The panelists were then asked if the edge isn’t going to fully take over the cloud, what was the reason for much of the recent hype surrounding the technology.

“I think we are now seeing edge mainstreaming and becoming real. And one of the reasons I believe that is real is there’s verticals that don’t exist in the cloud.,” said Ouissal. “Financials have always existed in data centers, and online companies exist on the Internet and in the cloud. But when you are an oil and gas company, or you’re a manufacturing company or retailer, or you’re an automotive company, your business is not done in the cloud. Your business is done in the physical world.”

“And as you go and move everything to the cloud, you need to connect your assets to the cloud; then edge computing becomes a topic. And that’s what we have seen,” continued Ouissal. “That the acceleration of cloud, especially in these many traditionally more lagging verticals, is now driving the adoption of edge. And I think it is absolutely beyond the hype at this point.”

Renaud then pivoted the discussion, asking the panelists which workloads today are already gravitating away from the cloud and towards the edge.

“There are three areas where it makes more sense for some of the workloads. One is the workloads that are mission-critical. The redundancy is required that if the cord is cut for whatever reason, they can’t stop the operation,” said Shakib. “The second one is where latency is really important, like when you have robotics making real-time decisions. Companies can’t wait for the round trip to the cloud before they shut down a robotic that’s operating a machine that’s near people or even autonomous vehicles. Then the third area that we see is where the data generation just outstrips the bandwidth that could be sent out to the cloud, especially in oil and gas and process manufacturing or even in retail.”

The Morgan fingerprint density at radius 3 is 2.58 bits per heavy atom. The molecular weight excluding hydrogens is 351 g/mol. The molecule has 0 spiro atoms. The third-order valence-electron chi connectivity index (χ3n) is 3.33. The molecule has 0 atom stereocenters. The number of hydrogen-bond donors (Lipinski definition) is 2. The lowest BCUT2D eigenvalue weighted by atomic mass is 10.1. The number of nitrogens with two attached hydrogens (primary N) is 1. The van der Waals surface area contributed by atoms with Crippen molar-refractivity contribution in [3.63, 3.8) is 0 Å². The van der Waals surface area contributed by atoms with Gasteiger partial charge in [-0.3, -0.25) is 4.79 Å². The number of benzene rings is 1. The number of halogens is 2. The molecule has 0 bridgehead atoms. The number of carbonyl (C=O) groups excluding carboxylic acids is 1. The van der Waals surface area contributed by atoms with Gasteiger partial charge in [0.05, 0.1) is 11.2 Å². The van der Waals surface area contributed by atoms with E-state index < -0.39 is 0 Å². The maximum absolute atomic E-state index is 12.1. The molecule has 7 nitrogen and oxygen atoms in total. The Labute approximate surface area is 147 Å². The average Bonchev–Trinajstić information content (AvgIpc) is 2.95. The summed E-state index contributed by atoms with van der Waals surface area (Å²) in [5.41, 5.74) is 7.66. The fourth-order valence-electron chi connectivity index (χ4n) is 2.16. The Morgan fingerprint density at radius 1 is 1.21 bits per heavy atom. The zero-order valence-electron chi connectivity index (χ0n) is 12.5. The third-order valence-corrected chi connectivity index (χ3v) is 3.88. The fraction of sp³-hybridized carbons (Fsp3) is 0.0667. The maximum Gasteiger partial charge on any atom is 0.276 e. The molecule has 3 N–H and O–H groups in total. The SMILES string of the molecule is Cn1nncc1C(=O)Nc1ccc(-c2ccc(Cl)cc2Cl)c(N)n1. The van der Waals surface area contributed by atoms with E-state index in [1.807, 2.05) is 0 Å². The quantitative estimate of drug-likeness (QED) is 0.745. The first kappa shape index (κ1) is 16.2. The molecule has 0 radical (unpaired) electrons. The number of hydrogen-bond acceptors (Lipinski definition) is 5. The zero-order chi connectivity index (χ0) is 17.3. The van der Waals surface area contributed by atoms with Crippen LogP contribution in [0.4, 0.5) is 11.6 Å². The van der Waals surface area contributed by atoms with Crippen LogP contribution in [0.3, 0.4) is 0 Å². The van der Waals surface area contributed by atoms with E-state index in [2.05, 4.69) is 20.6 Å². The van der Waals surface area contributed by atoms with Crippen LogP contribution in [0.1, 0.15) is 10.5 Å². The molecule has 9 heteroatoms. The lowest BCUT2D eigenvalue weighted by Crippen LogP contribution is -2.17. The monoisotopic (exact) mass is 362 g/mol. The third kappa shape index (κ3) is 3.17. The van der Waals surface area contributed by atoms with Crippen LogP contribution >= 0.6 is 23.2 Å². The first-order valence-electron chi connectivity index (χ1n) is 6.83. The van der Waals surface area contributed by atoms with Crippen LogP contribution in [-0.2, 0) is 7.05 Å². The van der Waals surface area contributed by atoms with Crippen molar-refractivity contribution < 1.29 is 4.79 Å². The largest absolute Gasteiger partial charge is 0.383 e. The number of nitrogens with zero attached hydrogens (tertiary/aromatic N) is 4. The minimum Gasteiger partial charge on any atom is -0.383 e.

The panelists then discussed what considerations must be taken by companies today who are looking to implement and leverage edge technologies for their own benefit.

“My call out is we have to consider edge-native requirements and cater for that which are slightly different to just taking cloud-like constructs and pushing them to the edge. We have to take into consideration all of these requirements that are slightly different,” said Minhazuddin. “So if I have no network connection, how can I autonomously run without having to take some of these cloud-native workloads they’ve built and try to run them at the edge. They’re having to re-factor platforms to take into consideration network dependencies.”